Britain was warned to brace for further heavy snow, travel chaos, closed schools and widespread disruption as forecasters said sub-zero temperatures would continue across most of the country.
The Transport Secretary Philip Hammond is demanding an immediate audit of the UK's preparedness for the icy blast and a report on the levels of grit after a day of gridlock on the roads, airport closures and train cancellations brought large parts of the country to a standstill.
The Met Office said milder weather was losing the battle against the cold front which had moved in from Scandinavia. Although snow would die out out towards the weekend, temperatures would continue to fall, reaching as low as -21C in the Highlands and -4C in London. "For most of the country there will be no let-up until next week. Even where there is no snow severe frosts and penetrating frost will be a constant hazard," a spokeswoman said.
Despite more Arctic storms sweeping in across the South-east from Continental Europe overnight bringing up to 30cm of fresh snow, Gatwick airport said it still hoped to resume flights today after frozen runways forced it to close all day yesterday. Edinburgh airport, which is experiencing the worst snow in 40 years, was also shut with the cancellation of 300 flights. Passengers were warned that they were likely to face further severe delays even if the airports did re-open.
In England, more than 3,000 schools were shut yesterday with many warning of similar closures today which will mean hundreds of thousands of parents will have to work from home or make alternative childcare arrangements. The Department for Education issued advice to headteachers urging them to keep schools open where it was safe to do so.
In Scotland, half of all schools remained closed leaving 250,000 children to enjoy the wintry conditions, many for the third day in a row. On the roads, police forces warned against all but essential travel in the most severely hit areas of Kent, Surrey, Yorkshire, Nottinghamshire and Scotland as the weather deteriorated yet further, just in time for last night's rush hour.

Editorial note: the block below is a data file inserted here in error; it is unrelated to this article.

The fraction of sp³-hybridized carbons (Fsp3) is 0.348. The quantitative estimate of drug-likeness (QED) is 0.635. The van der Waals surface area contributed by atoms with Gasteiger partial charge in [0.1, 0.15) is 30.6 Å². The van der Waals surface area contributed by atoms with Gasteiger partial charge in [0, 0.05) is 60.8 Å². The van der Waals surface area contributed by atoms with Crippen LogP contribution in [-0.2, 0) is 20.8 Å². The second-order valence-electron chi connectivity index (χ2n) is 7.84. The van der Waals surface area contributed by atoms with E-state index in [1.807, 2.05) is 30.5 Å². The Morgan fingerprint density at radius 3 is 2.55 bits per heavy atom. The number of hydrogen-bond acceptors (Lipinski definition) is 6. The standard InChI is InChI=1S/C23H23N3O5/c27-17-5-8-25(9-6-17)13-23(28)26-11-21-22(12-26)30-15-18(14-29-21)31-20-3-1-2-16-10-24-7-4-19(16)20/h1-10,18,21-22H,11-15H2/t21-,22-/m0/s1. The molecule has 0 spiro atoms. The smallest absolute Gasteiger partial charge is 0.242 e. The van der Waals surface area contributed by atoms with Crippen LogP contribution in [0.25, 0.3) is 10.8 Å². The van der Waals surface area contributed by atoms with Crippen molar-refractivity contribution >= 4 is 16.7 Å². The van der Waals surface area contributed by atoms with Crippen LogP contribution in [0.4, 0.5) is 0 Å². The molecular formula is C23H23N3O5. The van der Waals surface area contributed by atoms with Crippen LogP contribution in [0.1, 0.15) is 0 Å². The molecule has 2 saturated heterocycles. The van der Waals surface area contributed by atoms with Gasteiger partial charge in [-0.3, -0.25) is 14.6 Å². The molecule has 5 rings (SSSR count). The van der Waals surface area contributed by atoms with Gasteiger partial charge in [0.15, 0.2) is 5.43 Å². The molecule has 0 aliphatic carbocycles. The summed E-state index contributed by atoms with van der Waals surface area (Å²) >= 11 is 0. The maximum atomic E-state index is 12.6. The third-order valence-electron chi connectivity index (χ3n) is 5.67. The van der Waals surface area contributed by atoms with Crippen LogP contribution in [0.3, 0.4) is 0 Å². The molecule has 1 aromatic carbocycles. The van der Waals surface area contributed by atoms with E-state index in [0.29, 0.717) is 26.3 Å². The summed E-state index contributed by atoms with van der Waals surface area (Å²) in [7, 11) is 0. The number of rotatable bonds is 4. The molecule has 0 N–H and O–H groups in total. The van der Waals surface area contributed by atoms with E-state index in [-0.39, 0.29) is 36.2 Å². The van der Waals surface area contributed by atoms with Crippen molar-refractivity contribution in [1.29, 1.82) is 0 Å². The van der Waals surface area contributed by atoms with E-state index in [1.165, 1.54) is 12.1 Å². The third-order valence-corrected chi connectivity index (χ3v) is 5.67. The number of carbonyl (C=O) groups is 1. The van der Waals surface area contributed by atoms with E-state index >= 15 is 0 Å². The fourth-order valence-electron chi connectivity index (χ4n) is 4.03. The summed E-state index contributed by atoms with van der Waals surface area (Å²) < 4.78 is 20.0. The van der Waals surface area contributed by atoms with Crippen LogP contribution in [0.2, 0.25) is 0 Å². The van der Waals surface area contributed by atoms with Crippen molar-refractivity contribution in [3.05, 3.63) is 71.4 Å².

Hundreds of motorists were left stranded in their vehicles overnight in parts of Kent and Surrey on Tuesday. On many motorways those that did brave the weather were slowed to a crawl in near white-out conditions. In Scotland the M8 between Glasgow and Edinburgh was reduced to a single lane while the Forth Bridge was closed for the first time since it was built in 1964.
Britain's rail travellers, meanwhile, endured yet another dismal day. The Association of Train Operating Companies estimated one in five services were cancelled with reduced fleets on the East Coast Main Line and delays to Eurostar, although 66 per cent of the trains that did run, were on time.
There was the inevitable criticism of the failure to prepare. It is estimated that the cost of this cold snap is running at more than £1.2bn a day in lost work days and transport delays. David Greaves director of insurance company RSA, which made the estimate, said it couldn't have come at a worse time. "Bad weather in the run-up to Christmas will have a major impact on the UK's economy and could lead to significant losses for already struggling businesses."
Paul Watters, head of roads policy for the AA, said council gritters needed to be better organised. "We have had people trapped on motorways for hours on end and that is unacceptable. In the 21st century we should not have people stuck all night," he said.
Sheffield and South Yorkshire were among the most severely hit areas. Local bus services in Sheffield, Doncaster, Barnsley and Rotherham were halted while hospitals across the county cancelled all non-urgent appointments and operations.
In Leeds many workers hurried home at lunchtime as conditions deteriorated and roads into the city became impacted with snow. In West Yorkshire a woman died after falling into a freezing lake at Pontefract racecourse.Reuse content